One solution to these problems is to give long-term institutional investors greater voting power, he says. It can also be worth a company’s time and effort to recruit the right kind of shareholders, he adds. To encourage long-term stockholders you have to “cultivate institutions that are known to be sympathetic with the idea you can show them what is happening,” he says. Analysts can’t be ignored either. This means sending CEOs and CFOs on the road to trade shows and spreading the message of the company’s long-term vision.

AutoNation CEO Michael Jackson told McKinsey Quarterly recently that when he took over eight years ago, he knew that to succeed he needed to attract a new shareholder base that would be willing to sacrifice short-term profit for long-term gain. “The investors I have now understand the business model, and that’s been a huge plus. But it didn’t happen by itself,” he tells McKinsey Quarterly.

Another possible solution is to give shareholders more rights in exchange for time-weighted voting, says Stout. This is a concept that is embedded in the SEC’s proxy access proposal, which the commission is expected to rule on this fall. If shareholders want to have the right to exercise proxy access they have to hold stock for at least one year. While many businesses would like to see an even longer time period, the concept of encouraging longer holding periods is a good one, says Stout.

However, some directors are less hopeful that anything can be done to break the cycle of short-termism. Even if you try to recruit the right kind of shareholders and change tax incentives to encourage more long-term shareholders, management will be chasing numbers to meet their bonus target, says Leigh Abrams, a director at Impac Mortgage Holdings and chairman and former CEO of Drew Industries. “No matter how you boil it down, human nature says, ‘What’s my bonus going to be next year?’” The best way to accomplish a long-term mind-set at the company level is through having the right tone at the top with your managers, he says.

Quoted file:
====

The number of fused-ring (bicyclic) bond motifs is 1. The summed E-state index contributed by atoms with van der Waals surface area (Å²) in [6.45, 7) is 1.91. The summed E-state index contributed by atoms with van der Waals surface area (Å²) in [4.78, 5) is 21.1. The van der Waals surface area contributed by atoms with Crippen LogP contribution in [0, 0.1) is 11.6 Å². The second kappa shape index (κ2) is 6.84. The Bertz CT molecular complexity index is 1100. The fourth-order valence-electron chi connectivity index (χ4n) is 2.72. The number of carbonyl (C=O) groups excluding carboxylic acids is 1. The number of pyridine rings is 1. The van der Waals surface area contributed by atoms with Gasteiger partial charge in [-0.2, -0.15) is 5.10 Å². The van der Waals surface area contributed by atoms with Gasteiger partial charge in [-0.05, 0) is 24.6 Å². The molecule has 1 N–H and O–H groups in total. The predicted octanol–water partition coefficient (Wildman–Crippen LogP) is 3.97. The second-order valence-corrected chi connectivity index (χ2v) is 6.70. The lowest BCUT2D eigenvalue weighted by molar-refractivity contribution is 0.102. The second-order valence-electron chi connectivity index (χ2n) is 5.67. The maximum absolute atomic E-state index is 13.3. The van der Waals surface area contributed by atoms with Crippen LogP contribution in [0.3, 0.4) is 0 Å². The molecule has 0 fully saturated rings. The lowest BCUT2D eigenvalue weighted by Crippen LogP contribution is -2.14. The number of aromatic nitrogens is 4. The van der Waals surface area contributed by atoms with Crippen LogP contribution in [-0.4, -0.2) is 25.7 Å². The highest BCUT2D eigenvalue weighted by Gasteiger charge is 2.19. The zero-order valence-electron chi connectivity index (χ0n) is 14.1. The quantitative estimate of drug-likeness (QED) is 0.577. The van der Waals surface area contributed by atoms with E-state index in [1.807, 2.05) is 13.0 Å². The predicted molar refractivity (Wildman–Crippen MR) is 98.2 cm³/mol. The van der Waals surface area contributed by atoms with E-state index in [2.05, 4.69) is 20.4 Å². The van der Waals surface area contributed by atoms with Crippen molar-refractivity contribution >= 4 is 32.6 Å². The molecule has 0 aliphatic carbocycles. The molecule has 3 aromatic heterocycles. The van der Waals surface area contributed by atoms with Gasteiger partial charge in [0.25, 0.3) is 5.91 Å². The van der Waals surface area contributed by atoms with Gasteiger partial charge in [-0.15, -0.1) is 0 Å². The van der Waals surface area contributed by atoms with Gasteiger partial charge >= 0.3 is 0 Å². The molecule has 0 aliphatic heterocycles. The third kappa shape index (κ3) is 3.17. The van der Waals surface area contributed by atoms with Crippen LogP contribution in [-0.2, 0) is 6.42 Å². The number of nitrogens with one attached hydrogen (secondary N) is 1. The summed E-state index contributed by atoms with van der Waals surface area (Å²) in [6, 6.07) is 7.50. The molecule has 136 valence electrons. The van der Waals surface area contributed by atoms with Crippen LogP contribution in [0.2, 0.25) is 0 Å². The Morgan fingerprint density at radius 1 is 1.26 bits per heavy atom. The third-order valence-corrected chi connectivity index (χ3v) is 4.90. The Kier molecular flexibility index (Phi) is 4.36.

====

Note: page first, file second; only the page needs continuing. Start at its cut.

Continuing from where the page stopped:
Compensation committees can also work with management to identify metrics with a longer-term horizon, suggests Barbara Allen, a director of RLI Corporation and a veteran of several other boards. Those metrics can include economic value-added (EVA) or ones focused on return, she says. “It may not be obvious in the metrics that the rest of the world is focusing on and it requires a lot of communication,” she says.

Meanwhile, Abrams cautions that it’s not always a bad thing to think in the short term. “You’ve got to make sure today is all right,” he says. “You better be able to make money right now.”